- Slide tracks of travelling grate furnaces and sinter machines
- Rotary kilns
- Roller and plain bearings
- Cooling beds
- Conveyor systems
- Hot air fans
- Electric motors
- Waste gas fans for aggressive media
- Gate valves in bulk material container systems
Frequently Asked Questions
Short bytes for queries on lubricants that always bothered you
Greases are made by mixing a solid material, called a thickener, with a base oil and property enhancing additives; but it’s the oil that forms the lubrication film. For better understanding, grease thickener can be thought of as a sponge saturated with oil. Moving parts squeeze the oil out of the sponge like thickener for forming the lubrication film. Typically, the base oil constitutes the largest proportion of grease weight at about 80-90%, followed by thickener at 10 to 20% and additives under 10%.
Dropping point of a lubricating grease is an indicator of the heat resistance of the grease. and is the temperature at which the grease is no more a thickened lubricating medium. The dropping point indicates the upper temperature limit at which a grease retains its structure, not the maximum temperature at which a grease may be used.
Few greases have the ability to regain their original structure after cooling down from the dropping point.
The most important feature of a grease is its consistency. A grease that is too stiff may not get pumped into areas requiring lubrication. While a grease that is too fluid may leak out. Grease consistency depends on the type and amount of thickener used and the viscosity of its base oil. A grease consistency is its resistance to deformation by an applied force.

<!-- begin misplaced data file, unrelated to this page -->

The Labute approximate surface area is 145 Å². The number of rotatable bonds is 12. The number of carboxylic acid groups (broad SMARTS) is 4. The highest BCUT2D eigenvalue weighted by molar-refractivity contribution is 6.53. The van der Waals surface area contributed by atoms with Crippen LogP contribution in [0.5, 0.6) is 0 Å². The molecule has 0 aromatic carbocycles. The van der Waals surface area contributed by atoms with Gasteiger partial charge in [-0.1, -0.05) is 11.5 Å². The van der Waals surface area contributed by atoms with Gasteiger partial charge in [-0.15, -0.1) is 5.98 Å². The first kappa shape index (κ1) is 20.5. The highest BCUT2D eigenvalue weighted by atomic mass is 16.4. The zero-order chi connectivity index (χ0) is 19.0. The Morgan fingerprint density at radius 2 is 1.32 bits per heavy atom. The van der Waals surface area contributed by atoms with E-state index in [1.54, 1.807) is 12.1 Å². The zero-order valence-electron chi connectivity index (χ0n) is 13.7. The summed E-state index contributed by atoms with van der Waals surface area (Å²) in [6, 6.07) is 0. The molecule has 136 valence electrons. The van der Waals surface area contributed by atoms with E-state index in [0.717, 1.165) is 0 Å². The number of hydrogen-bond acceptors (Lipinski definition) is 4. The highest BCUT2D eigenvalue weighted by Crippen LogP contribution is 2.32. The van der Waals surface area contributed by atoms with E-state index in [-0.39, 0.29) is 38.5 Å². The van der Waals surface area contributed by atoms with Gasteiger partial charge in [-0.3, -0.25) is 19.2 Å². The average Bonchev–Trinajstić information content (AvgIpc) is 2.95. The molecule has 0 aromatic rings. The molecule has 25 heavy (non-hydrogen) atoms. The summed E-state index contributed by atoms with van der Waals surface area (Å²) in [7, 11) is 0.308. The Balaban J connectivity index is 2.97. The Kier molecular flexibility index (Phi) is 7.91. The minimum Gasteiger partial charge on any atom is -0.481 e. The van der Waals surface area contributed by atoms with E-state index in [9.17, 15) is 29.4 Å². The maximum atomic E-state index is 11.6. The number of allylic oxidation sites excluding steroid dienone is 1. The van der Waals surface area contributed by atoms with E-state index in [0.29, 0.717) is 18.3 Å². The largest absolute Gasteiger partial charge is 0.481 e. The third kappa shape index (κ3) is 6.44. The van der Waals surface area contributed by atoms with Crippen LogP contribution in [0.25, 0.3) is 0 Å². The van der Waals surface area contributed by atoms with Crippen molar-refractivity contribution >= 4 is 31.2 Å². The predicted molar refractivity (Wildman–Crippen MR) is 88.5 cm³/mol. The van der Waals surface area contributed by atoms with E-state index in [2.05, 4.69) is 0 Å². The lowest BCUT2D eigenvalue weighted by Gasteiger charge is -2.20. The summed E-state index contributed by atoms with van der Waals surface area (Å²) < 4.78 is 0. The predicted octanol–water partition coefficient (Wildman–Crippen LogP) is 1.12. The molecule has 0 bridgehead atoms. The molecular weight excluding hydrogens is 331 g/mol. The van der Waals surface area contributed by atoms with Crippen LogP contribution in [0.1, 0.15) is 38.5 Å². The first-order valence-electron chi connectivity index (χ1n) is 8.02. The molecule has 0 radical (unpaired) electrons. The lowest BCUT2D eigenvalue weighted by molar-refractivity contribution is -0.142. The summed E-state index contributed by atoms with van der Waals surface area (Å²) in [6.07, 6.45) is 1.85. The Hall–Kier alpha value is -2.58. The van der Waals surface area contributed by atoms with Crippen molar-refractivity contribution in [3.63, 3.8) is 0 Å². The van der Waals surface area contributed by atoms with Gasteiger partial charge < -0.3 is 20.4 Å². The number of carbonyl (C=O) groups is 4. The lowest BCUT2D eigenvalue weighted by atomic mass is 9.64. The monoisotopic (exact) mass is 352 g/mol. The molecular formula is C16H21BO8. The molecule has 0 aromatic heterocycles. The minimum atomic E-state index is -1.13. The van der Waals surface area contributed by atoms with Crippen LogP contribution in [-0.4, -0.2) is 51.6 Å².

The measure of consistency is called penetration. Penetration depends on whether the consistency has been altered by working. Standard test procedures established by American Society for Testing and Materials International (ASTM) and accepted by industry are ASTM D 217 and D 1403, measure penetration of unworked and worked greases.
The NLGI has established consistency numbers ranging from 000 to 6, corresponding to specified ranges of penetration distance of the standard cone into the test grease. Table below lists the NLGI grease classifications along with a description of the consistency of each classification.
Viscosity: It is a measure of resistance to flow of a lubricating oil.
Viscosity index: It is defined as rate of change of viscosity with respect to temperature.
- It is the most important property which determines the performance of lubricating oils under the influence of temperature
- A lubricating oil should have sufficient viscosity to retain a lubricating film on the surface
- On machine part moving at slow speeds under high pressures, a high viscous oil should be used as it better resists being squeezed out from between the rubbing parts. Light oils can be used for lower pressures and high speeds.
- It is not possible to maintain a liquid oil film between two moving or sliding surfaces if the viscosity is too low and hence excessive wear will occur.
The pour point of an oil is the minimum temperature at which the oil turns into semi solid and almost losses its flow characteristic. At low temperatures, the viscosity of the oil will be very high, causing the oil to resist flow. This is important in equipment that operates in a cold environment or handles cold fluids.